Over 20 kg of kimchi was delivered to our door yesterday.
My parents-in-law have been out on their farm in the countryside making kimchi. And as well as all the kimchi they gave us, we got a hamper full of food including some of the kimchi-making leftover ingredients – radish, napa cabbage and chilli flakes, which were all grown on their farm, and a jar of grated ginger, and tiny fermented shrimps in fish sauce.
The other important ingredients of kimchi are salt and of course, garlic.
Since my mother-in-law’s family came from North Korea, she just uses tiny salted shrimp in her kimchi for a fresh, light flavour. She doesn’t add any other seafood. But a few years ago, my mother-in-law’s adjumma friends persuaded her to add raw oysters to her kimchi. So she did.
She hasn’t done that again.
Oysters give the kimchi a richer, fishier, almost oily flavour and texture which clings to to your teeth after you’ve eaten it. Adding the oysters made the kimchi very different to what she usually makes. This kind of kimchi is popular in Jeollado, in the south of Korea. I liked it and I think it’s nice to have now and again, but not every day. I suppose, it’s just what you’re used to. I bet everyone thinks their family’s kimchi is the best
As well as all the kimchi, she sent lots of other food too. Very exciting. Here are some of the highlights …
one pot of ssamjang dipping sauce – a mix of homemade soybean paste, homemade chilli paste, garlic, and spring onions. All I need now are some carrots to dip …
I bag of godulbegi. The dictionary calls this ‘Korean lettuce’ but the roots are used as well, and they are really the star of the show and give the kimchi a very earthy, bitter taste which I love. Mr Kim doesn’t really like it, so I end up eating most of it myself… Here’s a Korean blogger making the godulbegi kimchi
1 bag of fresh napa cabbage kimchi baechu geotjeori. This is not the same as regular napa cabbage kimchi which will pretty much last forever and just gets more and more flavourful over time. This one needs to be eaten quite quickly as it’s not meant to last. So you just make a little bit at a time.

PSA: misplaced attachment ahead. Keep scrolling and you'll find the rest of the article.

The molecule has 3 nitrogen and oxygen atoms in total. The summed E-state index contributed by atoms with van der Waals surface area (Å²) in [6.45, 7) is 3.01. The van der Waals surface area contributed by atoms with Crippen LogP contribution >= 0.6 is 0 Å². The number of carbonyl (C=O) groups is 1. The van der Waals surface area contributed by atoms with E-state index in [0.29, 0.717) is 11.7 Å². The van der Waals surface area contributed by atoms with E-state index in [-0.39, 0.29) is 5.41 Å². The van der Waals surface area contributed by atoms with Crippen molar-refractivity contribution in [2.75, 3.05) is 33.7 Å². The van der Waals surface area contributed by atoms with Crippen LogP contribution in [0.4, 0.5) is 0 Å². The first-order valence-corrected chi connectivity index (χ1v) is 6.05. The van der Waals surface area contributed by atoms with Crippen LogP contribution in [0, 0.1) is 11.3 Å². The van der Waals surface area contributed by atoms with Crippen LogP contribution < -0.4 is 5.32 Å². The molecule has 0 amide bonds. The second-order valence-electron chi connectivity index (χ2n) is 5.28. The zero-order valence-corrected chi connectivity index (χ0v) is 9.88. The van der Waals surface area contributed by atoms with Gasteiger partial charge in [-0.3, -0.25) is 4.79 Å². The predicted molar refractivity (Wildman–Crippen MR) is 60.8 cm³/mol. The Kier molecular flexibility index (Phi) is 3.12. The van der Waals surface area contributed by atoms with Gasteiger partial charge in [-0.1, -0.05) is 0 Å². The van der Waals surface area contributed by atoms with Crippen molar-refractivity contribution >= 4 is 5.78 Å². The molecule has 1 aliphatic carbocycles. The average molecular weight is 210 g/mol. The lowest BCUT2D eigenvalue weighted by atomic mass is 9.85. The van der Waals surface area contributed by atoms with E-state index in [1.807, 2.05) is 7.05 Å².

I bag of dried toran chulgori, these are the leaves of the taro – that soft potato-ish vegetable. Don’t ask me what you’re supposed to do with these though. I’ll have to ask my mother-in-law.
1 bag of deep fried chillies. When you open the bag the chillies leap up and sting you right in the eyes. These can be used for a crispy side dish when you haven’t got enough other spicy stuff on the table (which in Korea is like, never) I’m seeing a tasty beer snack though. But I think I’m going to need a lot of beer to wash them down …
2 Mogwa fruit from the tree on the farm – these can be peeled and sliced and used to make tea (with lots of sugar since the fruit is not sweet). Mokgwa are supposed to be good for fighting off a winter cold.
8 walnuts, less exotic to me than mogwa but I do love nuts, and they are from the tree on the farm too…(obviously not the same tree..)
5 bottles of perilla oil (in soju bottles, naturally) – my parents-in-law grow the perilla seeds on the farm and then get them made into oil.
There was other stuff too. Altogether we got ….20 kg (at least) of cabbage kimchi and radish kimchi, shrimp in fish sauce, minced ginger, godulbegi Korean lettuce kimchi, geotjeori kimchi, ssamjang dip, deep fried chillies, red beans, peeled raw chestnuts, spring onions, toasted sesame seeds, peanuts, walnuts, 5 jars of perilla oil, 4 heads of napa cabbage, 3 moo radish, 2 mokwa fruit
AND A PARTRIDGE IN A PEAR TREE. (not really, but it does feel like Christmas already )